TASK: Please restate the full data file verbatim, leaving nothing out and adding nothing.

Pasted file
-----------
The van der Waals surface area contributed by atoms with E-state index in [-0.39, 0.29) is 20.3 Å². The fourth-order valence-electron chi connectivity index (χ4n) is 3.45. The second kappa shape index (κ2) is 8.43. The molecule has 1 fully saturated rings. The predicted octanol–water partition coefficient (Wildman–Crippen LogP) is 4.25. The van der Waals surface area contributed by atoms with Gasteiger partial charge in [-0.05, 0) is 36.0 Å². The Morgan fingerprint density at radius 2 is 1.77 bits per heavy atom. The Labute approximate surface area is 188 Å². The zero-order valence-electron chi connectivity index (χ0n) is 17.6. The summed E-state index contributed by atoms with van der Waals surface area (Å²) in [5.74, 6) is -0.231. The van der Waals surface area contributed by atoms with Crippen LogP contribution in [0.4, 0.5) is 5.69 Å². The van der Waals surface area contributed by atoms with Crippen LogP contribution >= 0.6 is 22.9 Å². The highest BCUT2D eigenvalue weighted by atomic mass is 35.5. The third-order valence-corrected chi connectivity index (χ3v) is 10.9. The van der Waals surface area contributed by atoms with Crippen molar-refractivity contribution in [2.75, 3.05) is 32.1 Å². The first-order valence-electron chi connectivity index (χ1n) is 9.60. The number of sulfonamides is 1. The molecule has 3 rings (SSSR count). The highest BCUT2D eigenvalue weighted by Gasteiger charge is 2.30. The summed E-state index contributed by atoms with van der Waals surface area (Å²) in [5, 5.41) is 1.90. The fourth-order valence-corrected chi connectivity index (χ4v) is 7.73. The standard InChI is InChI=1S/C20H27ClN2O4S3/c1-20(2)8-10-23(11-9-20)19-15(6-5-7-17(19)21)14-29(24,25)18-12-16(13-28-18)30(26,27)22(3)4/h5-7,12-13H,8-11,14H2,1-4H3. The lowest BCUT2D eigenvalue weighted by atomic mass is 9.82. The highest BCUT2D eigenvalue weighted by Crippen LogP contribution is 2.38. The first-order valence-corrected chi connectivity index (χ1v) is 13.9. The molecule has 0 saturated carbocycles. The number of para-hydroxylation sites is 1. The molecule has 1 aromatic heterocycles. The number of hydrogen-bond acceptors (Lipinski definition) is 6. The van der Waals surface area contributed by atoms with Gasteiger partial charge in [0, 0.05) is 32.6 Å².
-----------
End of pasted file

The van der Waals surface area contributed by atoms with E-state index in [-0.39, 0.29) is 20.3 Å². The fourth-order valence-electron chi connectivity index (χ4n) is 3.45. The second kappa shape index (κ2) is 8.43. The molecule has 1 fully saturated rings. The predicted octanol–water partition coefficient (Wildman–Crippen LogP) is 4.25. The van der Waals surface area contributed by atoms with Gasteiger partial charge in [-0.05, 0) is 36.0 Å². The Morgan fingerprint density at radius 2 is 1.77 bits per heavy atom. The Labute approximate surface area is 188 Å². The zero-order valence-electron chi connectivity index (χ0n) is 17.6. The summed E-state index contributed by atoms with van der Waals surface area (Å²) in [5.74, 6) is -0.231. The van der Waals surface area contributed by atoms with Crippen LogP contribution in [0.4, 0.5) is 5.69 Å². The van der Waals surface area contributed by atoms with Crippen LogP contribution >= 0.6 is 22.9 Å². The highest BCUT2D eigenvalue weighted by atomic mass is 35.5. The third-order valence-corrected chi connectivity index (χ3v) is 10.9. The van der Waals surface area contributed by atoms with Crippen molar-refractivity contribution in [2.75, 3.05) is 32.1 Å². The first-order valence-electron chi connectivity index (χ1n) is 9.60. The number of sulfonamides is 1. The molecule has 3 rings (SSSR count). The highest BCUT2D eigenvalue weighted by Gasteiger charge is 2.30. The summed E-state index contributed by atoms with van der Waals surface area (Å²) in [5, 5.41) is 1.90. The fourth-order valence-corrected chi connectivity index (χ4v) is 7.73. The standard InChI is InChI=1S/C20H27ClN2O4S3/c1-20(2)8-10-23(11-9-20)19-15(6-5-7-17(19)21)14-29(24,25)18-12-16(13-28-18)30(26,27)22(3)4/h5-7,12-13H,8-11,14H2,1-4H3. The lowest BCUT2D eigenvalue weighted by atomic mass is 9.82. The highest BCUT2D eigenvalue weighted by Crippen LogP contribution is 2.38. The first-order valence-corrected chi connectivity index (χ1v) is 13.9. The molecule has 0 saturated carbocycles. The number of para-hydroxylation sites is 1. The molecule has 1 aromatic heterocycles. The number of hydrogen-bond acceptors (Lipinski definition) is 6. The van der Waals surface area contributed by atoms with Gasteiger partial charge in [0, 0.05) is 32.6 Å².